The Chamber of Deputies of Chile passed a bill on Tuesday to allow the euthanasia and assisted suicide for those over 18 years of age in one of the most conservative countries in Latin America. The initiative is now up for debate in the Senate.
The project on “Dignified death and palliative care”, which entered Congress in 2014 promoted by the center-left opposition, was voted mostly article by article by the 141 deputies who attended the session.
The government of the president Sebastian Piñera is opposed to the project, as the Secretary General of the Presidency, Juan José Ossa, recently pointed out, so it is not ruled out that the bill will reach the Constitutional Court if it advances in the Senate.
The initiative seeks to regulate two situations: when a doctor administers a drug to the patient that will cause death, known as euthanasia, and assisted suicide, when a doctor gives the drug to the patient so that he can take it himself.
One of the paragraphs the bill refers to “the right not to suffer intolerable pain and suffering, to avoid artificial prolongation of life and to request medical assistance to die,” said leftist deputy Vlado Milosevic.
Cecilia Heyder, the 53-year-old, who hopes to be the first to use euthanasia if it is finally approved, told The Associated Press last week that “it is my dream to fall asleep and not wake up anymore. That is what I am waiting for because it is not life that I am leading”.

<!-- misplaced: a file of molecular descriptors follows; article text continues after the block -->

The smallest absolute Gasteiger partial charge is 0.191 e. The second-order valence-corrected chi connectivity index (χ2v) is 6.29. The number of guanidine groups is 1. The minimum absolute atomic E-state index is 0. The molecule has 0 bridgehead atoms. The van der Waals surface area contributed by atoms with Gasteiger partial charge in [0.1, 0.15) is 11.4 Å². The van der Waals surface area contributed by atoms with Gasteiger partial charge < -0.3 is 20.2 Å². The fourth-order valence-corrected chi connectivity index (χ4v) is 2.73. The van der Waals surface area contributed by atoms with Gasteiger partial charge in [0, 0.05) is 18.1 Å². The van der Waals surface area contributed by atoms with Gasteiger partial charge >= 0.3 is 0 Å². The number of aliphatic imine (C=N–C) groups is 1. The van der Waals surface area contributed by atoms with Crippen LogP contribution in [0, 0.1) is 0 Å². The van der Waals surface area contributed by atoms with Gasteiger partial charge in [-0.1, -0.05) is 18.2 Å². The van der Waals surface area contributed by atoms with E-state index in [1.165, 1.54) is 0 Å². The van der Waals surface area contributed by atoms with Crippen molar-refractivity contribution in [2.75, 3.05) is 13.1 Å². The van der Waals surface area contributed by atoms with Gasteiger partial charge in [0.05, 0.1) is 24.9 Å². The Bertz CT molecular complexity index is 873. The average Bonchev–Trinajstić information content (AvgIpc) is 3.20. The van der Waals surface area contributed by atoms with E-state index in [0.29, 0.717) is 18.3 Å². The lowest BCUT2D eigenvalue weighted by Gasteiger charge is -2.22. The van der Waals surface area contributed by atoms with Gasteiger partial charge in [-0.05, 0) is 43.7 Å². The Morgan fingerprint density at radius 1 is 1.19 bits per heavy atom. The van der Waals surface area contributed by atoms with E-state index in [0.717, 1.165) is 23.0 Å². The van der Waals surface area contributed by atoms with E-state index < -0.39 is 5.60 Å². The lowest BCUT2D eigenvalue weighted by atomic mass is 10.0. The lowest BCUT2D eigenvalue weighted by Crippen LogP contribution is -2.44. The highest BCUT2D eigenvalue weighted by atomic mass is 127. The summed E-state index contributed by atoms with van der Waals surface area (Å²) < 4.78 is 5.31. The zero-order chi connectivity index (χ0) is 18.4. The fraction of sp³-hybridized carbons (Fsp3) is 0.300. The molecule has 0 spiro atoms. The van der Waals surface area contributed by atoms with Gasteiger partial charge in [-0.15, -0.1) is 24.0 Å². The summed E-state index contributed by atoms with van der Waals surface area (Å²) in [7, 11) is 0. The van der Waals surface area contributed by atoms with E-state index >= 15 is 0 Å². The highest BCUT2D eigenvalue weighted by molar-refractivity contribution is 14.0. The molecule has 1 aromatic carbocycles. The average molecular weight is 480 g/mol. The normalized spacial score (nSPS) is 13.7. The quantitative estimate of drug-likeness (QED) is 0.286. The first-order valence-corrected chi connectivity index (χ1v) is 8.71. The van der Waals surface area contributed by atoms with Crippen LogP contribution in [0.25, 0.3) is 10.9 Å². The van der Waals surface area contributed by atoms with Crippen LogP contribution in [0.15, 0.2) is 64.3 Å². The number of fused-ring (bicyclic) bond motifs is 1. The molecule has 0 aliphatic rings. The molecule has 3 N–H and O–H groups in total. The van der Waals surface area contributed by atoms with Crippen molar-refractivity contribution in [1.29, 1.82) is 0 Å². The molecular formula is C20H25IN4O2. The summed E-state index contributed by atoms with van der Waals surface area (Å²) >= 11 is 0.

The woman suffers from metastatic breast cancer, lupus, and a couple of years ago she developed a deficiency in Factor VII, one of the proteins involved in blood clotting.
Cecilia Heyder, a Chilean activist for the right to a dignified death and suffering from metastatic cancer, lupus and a blood disorder, walks after an interview with The Associated Press.
“That causes me multiple hemorrhages, bruises in December they already evicted me, (the doctors said) that I have no remedy,” he added.
Pablo Villar, Heyder’s lawyer, had criticized the project’s slow progress. “Doña Cecilia cannot wait any longer,” he said.
The pro-government deputy Leónidas Romero said that the leftist Frente Amplio and the Communist Party, promoters of the project, “are suffering from the James Bond syndrome: license to kill.”
The official Francisco Undurraga assured that the project enshrines “the full will of professionals (doctors) to refrain from performing these benefits, the same happens with institutions (such as private clinics).”
The bill establishes that a doctor can refuse to participate in euthanasia or assisted suicide.
The opposition deputy Leonardo Soto assured, for his part, that the decision of the terminally ill to use the law, in the case of crystallization, “will always depend on the same person, the same patient.”
One of the articles states that a third party cannot request euthanasia or assisted suicide.
If it is successful, the law could only resort to a person diagnosed by two doctors with a serious and irremediable illness, who is conscious when requesting its application or who has previously established it and who suffers intolerable physical ailments.
Current legislation on the rights and duties of patients allows terminally ill patients to refuse medical treatment that seeks to artificially extend their life.
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